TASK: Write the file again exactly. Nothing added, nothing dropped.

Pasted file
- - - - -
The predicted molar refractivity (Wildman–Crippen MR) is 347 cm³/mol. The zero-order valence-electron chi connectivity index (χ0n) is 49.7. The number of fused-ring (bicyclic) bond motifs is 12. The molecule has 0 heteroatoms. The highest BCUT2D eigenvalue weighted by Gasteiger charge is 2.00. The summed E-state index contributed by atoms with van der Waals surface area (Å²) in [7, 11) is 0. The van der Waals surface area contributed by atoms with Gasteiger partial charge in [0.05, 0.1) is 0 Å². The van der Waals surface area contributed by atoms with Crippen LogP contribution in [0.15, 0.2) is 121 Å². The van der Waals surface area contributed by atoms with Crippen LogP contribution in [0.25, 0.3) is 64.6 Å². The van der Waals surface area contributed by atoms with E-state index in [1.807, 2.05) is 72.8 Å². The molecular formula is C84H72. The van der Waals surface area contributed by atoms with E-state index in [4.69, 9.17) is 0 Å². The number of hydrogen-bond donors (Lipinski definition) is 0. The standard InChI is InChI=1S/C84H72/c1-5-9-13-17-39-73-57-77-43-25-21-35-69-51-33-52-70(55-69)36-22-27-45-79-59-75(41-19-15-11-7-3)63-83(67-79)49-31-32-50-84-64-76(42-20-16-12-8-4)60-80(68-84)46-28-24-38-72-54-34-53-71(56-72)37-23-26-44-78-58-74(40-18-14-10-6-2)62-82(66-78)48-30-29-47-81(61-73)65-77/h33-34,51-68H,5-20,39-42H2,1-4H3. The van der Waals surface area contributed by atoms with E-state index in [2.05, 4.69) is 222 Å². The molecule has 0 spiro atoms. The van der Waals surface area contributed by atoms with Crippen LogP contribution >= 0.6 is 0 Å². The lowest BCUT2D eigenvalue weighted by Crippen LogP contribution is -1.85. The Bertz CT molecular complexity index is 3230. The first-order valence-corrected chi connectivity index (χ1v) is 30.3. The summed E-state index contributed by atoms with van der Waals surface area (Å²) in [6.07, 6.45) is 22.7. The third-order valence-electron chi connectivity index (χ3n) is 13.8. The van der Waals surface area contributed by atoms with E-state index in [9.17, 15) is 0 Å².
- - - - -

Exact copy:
The predicted molar refractivity (Wildman–Crippen MR) is 347 cm³/mol. The zero-order valence-electron chi connectivity index (χ0n) is 49.7. The number of fused-ring (bicyclic) bond motifs is 12. The molecule has 0 heteroatoms. The highest BCUT2D eigenvalue weighted by Gasteiger charge is 2.00. The summed E-state index contributed by atoms with van der Waals surface area (Å²) in [7, 11) is 0. The van der Waals surface area contributed by atoms with Gasteiger partial charge in [0.05, 0.1) is 0 Å². The van der Waals surface area contributed by atoms with Crippen LogP contribution in [0.15, 0.2) is 121 Å². The van der Waals surface area contributed by atoms with Crippen LogP contribution in [0.25, 0.3) is 64.6 Å². The van der Waals surface area contributed by atoms with E-state index in [1.807, 2.05) is 72.8 Å². The molecular formula is C84H72. The van der Waals surface area contributed by atoms with E-state index in [4.69, 9.17) is 0 Å². The number of hydrogen-bond donors (Lipinski definition) is 0. The standard InChI is InChI=1S/C84H72/c1-5-9-13-17-39-73-57-77-43-25-21-35-69-51-33-52-70(55-69)36-22-27-45-79-59-75(41-19-15-11-7-3)63-83(67-79)49-31-32-50-84-64-76(42-20-16-12-8-4)60-80(68-84)46-28-24-38-72-54-34-53-71(56-72)37-23-26-44-78-58-74(40-18-14-10-6-2)62-82(66-78)48-30-29-47-81(61-73)65-77/h33-34,51-68H,5-20,39-42H2,1-4H3. The van der Waals surface area contributed by atoms with E-state index in [2.05, 4.69) is 222 Å². The molecule has 0 spiro atoms. The van der Waals surface area contributed by atoms with Crippen LogP contribution >= 0.6 is 0 Å². The lowest BCUT2D eigenvalue weighted by Crippen LogP contribution is -1.85. The Bertz CT molecular complexity index is 3230. The first-order valence-corrected chi connectivity index (χ1v) is 30.3. The summed E-state index contributed by atoms with van der Waals surface area (Å²) in [6.07, 6.45) is 22.7. The third-order valence-electron chi connectivity index (χ3n) is 13.8. The van der Waals surface area contributed by atoms with E-state index in [9.17, 15) is 0 Å².